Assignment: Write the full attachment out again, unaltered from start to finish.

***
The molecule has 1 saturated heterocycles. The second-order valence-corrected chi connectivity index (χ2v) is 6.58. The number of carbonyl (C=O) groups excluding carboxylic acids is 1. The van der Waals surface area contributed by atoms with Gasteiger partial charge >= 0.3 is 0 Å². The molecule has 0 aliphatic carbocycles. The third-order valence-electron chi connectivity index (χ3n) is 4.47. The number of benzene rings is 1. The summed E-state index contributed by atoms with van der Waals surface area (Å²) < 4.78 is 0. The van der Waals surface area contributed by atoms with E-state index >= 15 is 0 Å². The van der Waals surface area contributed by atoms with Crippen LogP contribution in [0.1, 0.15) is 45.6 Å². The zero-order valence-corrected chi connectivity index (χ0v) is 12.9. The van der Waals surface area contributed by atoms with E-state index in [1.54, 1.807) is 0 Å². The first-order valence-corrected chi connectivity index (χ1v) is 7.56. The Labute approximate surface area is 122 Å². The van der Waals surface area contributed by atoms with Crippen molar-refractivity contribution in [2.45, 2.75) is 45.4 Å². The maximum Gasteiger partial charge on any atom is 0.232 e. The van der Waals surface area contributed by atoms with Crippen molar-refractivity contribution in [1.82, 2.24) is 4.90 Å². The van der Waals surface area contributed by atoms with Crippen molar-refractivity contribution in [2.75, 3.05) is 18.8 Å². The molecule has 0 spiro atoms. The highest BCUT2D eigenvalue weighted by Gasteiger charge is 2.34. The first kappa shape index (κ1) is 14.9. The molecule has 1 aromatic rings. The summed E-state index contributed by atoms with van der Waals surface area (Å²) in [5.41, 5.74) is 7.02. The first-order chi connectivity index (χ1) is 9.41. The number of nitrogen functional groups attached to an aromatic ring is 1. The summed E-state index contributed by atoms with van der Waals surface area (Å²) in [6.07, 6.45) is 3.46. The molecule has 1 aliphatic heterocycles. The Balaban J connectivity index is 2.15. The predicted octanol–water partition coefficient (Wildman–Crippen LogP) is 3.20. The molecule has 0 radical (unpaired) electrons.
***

The molecule has 1 saturated heterocycles. The second-order valence-corrected chi connectivity index (χ2v) is 6.58. The number of carbonyl (C=O) groups excluding carboxylic acids is 1. The van der Waals surface area contributed by atoms with Gasteiger partial charge >= 0.3 is 0 Å². The molecule has 0 aliphatic carbocycles. The third-order valence-electron chi connectivity index (χ3n) is 4.47. The number of benzene rings is 1. The summed E-state index contributed by atoms with van der Waals surface area (Å²) < 4.78 is 0. The van der Waals surface area contributed by atoms with E-state index >= 15 is 0 Å². The van der Waals surface area contributed by atoms with Crippen LogP contribution in [0.1, 0.15) is 45.6 Å². The zero-order valence-corrected chi connectivity index (χ0v) is 12.9. The van der Waals surface area contributed by atoms with E-state index in [1.54, 1.807) is 0 Å². The first-order valence-corrected chi connectivity index (χ1v) is 7.56. The Labute approximate surface area is 122 Å². The van der Waals surface area contributed by atoms with Crippen molar-refractivity contribution in [2.45, 2.75) is 45.4 Å². The maximum Gasteiger partial charge on any atom is 0.232 e. The van der Waals surface area contributed by atoms with Crippen molar-refractivity contribution in [1.82, 2.24) is 4.90 Å². The van der Waals surface area contributed by atoms with Crippen molar-refractivity contribution in [2.75, 3.05) is 18.8 Å². The molecule has 0 spiro atoms. The highest BCUT2D eigenvalue weighted by Gasteiger charge is 2.34. The first kappa shape index (κ1) is 14.9. The molecule has 1 aromatic rings. The summed E-state index contributed by atoms with van der Waals surface area (Å²) in [5.41, 5.74) is 7.02. The first-order chi connectivity index (χ1) is 9.41. The number of nitrogen functional groups attached to an aromatic ring is 1. The summed E-state index contributed by atoms with van der Waals surface area (Å²) in [6.07, 6.45) is 3.46. The molecule has 1 aliphatic heterocycles. The Balaban J connectivity index is 2.15. The predicted octanol–water partition coefficient (Wildman–Crippen LogP) is 3.20. The molecule has 0 radical (unpaired) electrons.